Justin Duffy first became involved in STEM education upon his acceptance as a student to the Massachusetts Academy of Math, Science, and Technology. Mass Academy is a selective high school program partnered with Worcester Polytechnic Institute for accelerated high school students. As part of the program he spent one year enrolled at WPI as an early freshman, then went on to spend the next nine years involved in education and STEM development work.
While attending Wesleyan University, Justin spent five months living in Cairo as part of his continued study of Arabic and Islamic history. He was awarded the White Fellowship and researched his thesis (an examination of al-Tariqa Muhammadiya and 19th century Islamic Salafist revolt in southeast Asia) in London at the British Library. After receiving honors for his thesis he graduated with a degree in history and a concentration in religion. Soon afterwards he was accepted into the New York City Teaching Fellows and was quickly hired at a new STEM school as part of the Gates Foundation Small Schools initiative in the Bronx.
As one of the founding faculty at Archimedes Academy for Math, Science, and Technology Applications, Justin helped pioneer the math curriculum and developed and maintained the schools academic and networking technology. He also created a robotics program for his students, which received numerous commendations and awards including a visit to the EPA and Department of Transportation in Washington D.C. He was awarded his Masters Degree in teaching from Pace University as part of the Teaching Fellows cohort 14.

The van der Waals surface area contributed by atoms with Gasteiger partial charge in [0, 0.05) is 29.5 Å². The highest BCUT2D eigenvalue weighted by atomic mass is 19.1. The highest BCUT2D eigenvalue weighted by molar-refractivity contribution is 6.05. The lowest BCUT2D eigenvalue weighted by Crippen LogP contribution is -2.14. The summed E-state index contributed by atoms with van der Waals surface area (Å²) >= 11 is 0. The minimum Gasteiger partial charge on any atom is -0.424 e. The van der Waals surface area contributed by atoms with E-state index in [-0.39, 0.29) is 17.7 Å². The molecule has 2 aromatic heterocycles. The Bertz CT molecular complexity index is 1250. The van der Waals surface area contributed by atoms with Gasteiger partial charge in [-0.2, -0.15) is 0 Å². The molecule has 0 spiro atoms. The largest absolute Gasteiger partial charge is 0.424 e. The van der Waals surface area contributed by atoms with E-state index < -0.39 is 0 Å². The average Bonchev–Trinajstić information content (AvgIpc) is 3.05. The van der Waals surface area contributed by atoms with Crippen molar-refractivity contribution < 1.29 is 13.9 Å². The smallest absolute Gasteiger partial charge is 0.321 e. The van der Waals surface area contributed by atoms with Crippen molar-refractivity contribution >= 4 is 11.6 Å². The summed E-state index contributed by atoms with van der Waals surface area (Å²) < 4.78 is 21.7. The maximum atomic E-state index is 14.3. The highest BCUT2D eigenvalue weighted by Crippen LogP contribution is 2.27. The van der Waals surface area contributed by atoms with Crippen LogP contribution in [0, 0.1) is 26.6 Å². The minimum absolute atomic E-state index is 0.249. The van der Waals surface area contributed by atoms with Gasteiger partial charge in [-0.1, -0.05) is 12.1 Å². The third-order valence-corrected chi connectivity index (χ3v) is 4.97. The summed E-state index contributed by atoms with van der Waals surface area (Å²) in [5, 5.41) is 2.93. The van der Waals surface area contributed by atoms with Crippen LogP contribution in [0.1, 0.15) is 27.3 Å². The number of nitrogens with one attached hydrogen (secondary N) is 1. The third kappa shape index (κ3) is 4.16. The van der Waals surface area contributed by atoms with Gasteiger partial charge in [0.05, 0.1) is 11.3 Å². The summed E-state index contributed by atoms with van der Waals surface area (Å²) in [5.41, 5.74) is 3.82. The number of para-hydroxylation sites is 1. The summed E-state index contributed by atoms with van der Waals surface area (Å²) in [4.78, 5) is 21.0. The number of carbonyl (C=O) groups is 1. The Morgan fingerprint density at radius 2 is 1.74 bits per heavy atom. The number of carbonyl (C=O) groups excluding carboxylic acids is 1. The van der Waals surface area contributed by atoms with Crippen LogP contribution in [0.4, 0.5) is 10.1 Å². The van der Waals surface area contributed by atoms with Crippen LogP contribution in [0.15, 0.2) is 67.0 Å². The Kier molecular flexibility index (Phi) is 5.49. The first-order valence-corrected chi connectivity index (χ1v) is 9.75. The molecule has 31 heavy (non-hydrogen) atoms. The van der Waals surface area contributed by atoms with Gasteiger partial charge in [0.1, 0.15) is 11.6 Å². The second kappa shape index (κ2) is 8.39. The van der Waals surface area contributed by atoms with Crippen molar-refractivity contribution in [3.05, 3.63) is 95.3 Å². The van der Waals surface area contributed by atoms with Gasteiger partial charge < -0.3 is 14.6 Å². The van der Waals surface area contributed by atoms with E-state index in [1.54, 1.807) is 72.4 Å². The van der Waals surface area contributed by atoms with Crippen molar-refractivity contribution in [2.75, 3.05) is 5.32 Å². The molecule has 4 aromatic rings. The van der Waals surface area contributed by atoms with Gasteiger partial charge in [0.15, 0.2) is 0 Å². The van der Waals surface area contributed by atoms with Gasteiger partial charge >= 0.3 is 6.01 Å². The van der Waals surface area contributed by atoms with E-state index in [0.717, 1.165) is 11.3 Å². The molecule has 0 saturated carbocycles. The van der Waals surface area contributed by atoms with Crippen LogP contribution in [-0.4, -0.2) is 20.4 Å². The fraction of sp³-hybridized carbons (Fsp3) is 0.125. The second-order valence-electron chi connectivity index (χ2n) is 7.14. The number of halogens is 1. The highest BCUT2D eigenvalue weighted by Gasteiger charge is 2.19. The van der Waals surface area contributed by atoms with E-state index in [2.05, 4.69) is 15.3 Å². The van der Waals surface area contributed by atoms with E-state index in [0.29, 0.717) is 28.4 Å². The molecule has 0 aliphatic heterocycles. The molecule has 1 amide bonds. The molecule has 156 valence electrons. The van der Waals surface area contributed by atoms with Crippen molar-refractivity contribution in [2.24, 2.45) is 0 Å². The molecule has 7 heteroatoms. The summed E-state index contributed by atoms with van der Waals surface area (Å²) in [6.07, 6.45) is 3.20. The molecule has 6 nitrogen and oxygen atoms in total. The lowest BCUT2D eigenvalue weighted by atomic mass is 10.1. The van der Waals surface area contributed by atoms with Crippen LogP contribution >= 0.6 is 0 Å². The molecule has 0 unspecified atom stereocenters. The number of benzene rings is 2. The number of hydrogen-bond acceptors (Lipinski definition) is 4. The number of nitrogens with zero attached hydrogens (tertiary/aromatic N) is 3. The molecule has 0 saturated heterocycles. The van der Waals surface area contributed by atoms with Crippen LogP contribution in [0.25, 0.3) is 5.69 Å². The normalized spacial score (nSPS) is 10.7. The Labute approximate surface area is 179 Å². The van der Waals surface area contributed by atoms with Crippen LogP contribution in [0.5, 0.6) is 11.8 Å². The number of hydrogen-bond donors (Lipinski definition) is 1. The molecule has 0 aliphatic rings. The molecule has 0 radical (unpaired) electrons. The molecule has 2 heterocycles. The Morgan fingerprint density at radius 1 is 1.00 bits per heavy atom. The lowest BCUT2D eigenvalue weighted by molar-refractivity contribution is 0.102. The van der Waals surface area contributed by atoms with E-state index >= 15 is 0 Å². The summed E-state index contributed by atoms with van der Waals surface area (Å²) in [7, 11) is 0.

After returning to his hometown of Worcester MA, Justin became involved in a local education startup (Worcester Area Think Tank), where he taught math, physics, and computer programming classes. In addition to consulting for TIES on their work in Egypt and the Georgia county school system he has also served as a math expert at a local charter school helping to develop curricula and lessons for their 5th-8th grade classes.